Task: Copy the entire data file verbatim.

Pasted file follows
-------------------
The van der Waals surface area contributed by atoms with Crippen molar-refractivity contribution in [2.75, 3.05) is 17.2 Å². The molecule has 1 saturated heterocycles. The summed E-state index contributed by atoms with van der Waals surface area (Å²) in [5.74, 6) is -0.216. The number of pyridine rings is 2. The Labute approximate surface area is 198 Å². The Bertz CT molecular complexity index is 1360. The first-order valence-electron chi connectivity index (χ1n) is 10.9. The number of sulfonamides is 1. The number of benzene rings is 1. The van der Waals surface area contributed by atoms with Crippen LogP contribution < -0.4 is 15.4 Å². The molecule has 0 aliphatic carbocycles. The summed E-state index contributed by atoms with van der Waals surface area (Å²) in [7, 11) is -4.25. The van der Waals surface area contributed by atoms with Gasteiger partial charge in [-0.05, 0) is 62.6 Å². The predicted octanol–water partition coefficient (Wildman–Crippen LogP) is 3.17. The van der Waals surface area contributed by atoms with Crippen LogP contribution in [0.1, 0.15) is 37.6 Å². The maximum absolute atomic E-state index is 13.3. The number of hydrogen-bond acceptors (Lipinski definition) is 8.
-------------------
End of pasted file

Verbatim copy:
The van der Waals surface area contributed by atoms with Crippen molar-refractivity contribution in [2.75, 3.05) is 17.2 Å². The molecule has 1 saturated heterocycles. The summed E-state index contributed by atoms with van der Waals surface area (Å²) in [5.74, 6) is -0.216. The number of pyridine rings is 2. The Labute approximate surface area is 198 Å². The Bertz CT molecular complexity index is 1360. The first-order valence-electron chi connectivity index (χ1n) is 10.9. The number of sulfonamides is 1. The number of benzene rings is 1. The van der Waals surface area contributed by atoms with Crippen LogP contribution < -0.4 is 15.4 Å². The molecule has 0 aliphatic carbocycles. The summed E-state index contributed by atoms with van der Waals surface area (Å²) in [7, 11) is -4.25. The van der Waals surface area contributed by atoms with Gasteiger partial charge in [-0.05, 0) is 62.6 Å². The predicted octanol–water partition coefficient (Wildman–Crippen LogP) is 3.17. The van der Waals surface area contributed by atoms with Crippen LogP contribution in [0.1, 0.15) is 37.6 Å². The maximum absolute atomic E-state index is 13.3. The number of hydrogen-bond acceptors (Lipinski definition) is 8.